- Posted November 2, 2008 by
João Pessoa, Brazil
This iReport is part of an assignment:
Issue #1: Questions on the economy
Healthcare US vs Brazil
The politicians are engaged in a huge debate about health
care in America. They should because it is the most expensive
in the world without providing the best care possible.
we have great medical coverage. I am
personally with Unimed, one of the two largest insurers in Brasil. Right now, we are paying about US $420 a
month for two people. That is without
belonging to any group or from an employer.
For this we are totally covered for office visits, hospitalization,
tests, all meds given in the hospital, and no
co-payments. Everything is covered except
prescription drugs. Those are so
inexpensive here, it hardly matters. The
co-pays alone in the USA
would cover the cost of my medications here.
In many cases, the government subsidizes the cost of some drugs such as
those for diabetes. Citizens below a
minimum income level also receive essential care at reduced prices or at no
For example, for my blood pressure I take two different
meds, Lisinopril 20 mg, and Amlovasc 10 mg.
I also take one aspirin a day, too.
Six years ago in the USA,
this was costing me, with discounts, about $105 a month. I just bought a 3-month supply here and it
came out to be about $30 USD a month.
The drug store delivers, too. So we
just call it in and they bring it later that day. If it's urgent, they will come right
Care here is of the highest quality, too. In November 2005, I had a bulging disk that
was pressing on the sciatic nerve and had been causing me constant pain for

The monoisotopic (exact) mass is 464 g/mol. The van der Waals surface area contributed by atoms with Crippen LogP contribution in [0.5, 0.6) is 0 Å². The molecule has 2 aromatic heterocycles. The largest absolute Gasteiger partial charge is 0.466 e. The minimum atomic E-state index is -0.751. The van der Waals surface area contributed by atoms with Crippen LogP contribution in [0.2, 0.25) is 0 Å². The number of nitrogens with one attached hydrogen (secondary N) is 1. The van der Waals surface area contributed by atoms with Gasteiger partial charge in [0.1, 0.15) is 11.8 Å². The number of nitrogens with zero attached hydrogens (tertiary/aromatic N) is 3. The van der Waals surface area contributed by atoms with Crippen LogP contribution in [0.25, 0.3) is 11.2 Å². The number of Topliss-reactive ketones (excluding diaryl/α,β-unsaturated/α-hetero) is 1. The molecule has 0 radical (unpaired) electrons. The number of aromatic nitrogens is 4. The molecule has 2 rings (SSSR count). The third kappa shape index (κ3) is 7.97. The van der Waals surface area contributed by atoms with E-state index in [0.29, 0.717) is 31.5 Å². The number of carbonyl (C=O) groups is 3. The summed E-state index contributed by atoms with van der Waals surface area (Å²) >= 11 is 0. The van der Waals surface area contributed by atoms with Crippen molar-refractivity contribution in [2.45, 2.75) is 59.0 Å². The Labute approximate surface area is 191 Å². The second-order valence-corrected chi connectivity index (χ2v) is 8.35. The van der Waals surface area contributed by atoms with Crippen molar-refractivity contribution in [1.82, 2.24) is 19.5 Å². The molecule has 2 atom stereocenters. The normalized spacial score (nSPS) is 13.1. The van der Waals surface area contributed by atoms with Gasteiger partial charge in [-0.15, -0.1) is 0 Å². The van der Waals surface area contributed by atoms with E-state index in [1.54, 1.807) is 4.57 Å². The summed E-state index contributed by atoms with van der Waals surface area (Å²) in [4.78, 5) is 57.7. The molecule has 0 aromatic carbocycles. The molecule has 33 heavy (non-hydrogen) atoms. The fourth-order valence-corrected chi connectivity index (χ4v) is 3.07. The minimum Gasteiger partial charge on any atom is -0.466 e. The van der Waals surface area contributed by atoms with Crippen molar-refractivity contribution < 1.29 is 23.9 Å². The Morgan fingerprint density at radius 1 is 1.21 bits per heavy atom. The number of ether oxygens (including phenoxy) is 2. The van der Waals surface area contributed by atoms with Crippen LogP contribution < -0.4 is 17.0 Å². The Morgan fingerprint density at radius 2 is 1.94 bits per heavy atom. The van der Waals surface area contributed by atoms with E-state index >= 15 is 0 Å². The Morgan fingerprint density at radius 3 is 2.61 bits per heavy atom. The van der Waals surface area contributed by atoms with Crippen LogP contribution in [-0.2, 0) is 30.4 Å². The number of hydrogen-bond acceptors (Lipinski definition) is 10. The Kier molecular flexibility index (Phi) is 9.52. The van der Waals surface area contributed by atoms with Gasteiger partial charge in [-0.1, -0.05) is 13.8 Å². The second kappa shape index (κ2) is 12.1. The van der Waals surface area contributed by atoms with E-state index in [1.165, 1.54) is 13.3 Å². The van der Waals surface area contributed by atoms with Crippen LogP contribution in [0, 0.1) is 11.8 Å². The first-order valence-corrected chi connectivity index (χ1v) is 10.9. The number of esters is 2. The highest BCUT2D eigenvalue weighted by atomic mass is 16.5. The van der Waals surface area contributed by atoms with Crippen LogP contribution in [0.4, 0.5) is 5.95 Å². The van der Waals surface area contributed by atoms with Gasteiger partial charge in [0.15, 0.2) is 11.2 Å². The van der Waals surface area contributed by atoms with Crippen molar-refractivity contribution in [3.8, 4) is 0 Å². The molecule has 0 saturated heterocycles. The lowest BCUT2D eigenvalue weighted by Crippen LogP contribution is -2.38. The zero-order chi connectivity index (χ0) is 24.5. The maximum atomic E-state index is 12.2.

several months. The treatment for this
is often a “slice and dice” procedure that is risky, painful, and requires an
extended recuperation period. Here, I
had a neurologist that was trained in a procedure called nucleoplasty. It was invented in São
Paulo and available only in Brazil
and England. It involved inserting a needle into the disk
and using RF (radio frequency) energy to temporarily soften the disk material. The excess material was extracted through the
needle until it no longer pressed on the sciatic nerve.
I had this procedure done at ten
AM and was home in my own bed by ten
PM. Not only was the
recovery (if you can call it that) measured in hours, I have had no trace of
pain since then. The hospital care was
excellent. Care was organized for the
convenience of the patient, not the staff.
There were no $25 charges for an aspirin or a band aid. The food was far better than I have had in
hospital. Only the charges were
“substandard” by US
experience. In any case, it was all
covered by my insurance.
Dental care is inexpensive here, too. I have had two tooth implants done at about
$340 USD each. Regular dental exams,
restorations, and cleaning are equally inexpensive.
It seems strange to me that a country as prosperous as the USA
should find it impossible to provide health care at the same level end costs as
Brazil. Yes, it’s true that drug companies spend a
lot on developing new drugs and need to recover those costs. But how long should they continue to recover
them? For example, generic-brand drugs
in the USA,
even many years after being introduced upon the market, are more expensive than
similar drugs in Brazil. Then there is the question of new procedures
such as my nucleoplasty. Why are these
things so often pioneered in other countries and only slowly introduced into
the USA? Is it excessive government regulation? The constant malpractice suits? The greed of the drug companies and the medical
industry? Or is it a “combination of
Whatever the causes, there is no doubt the country could do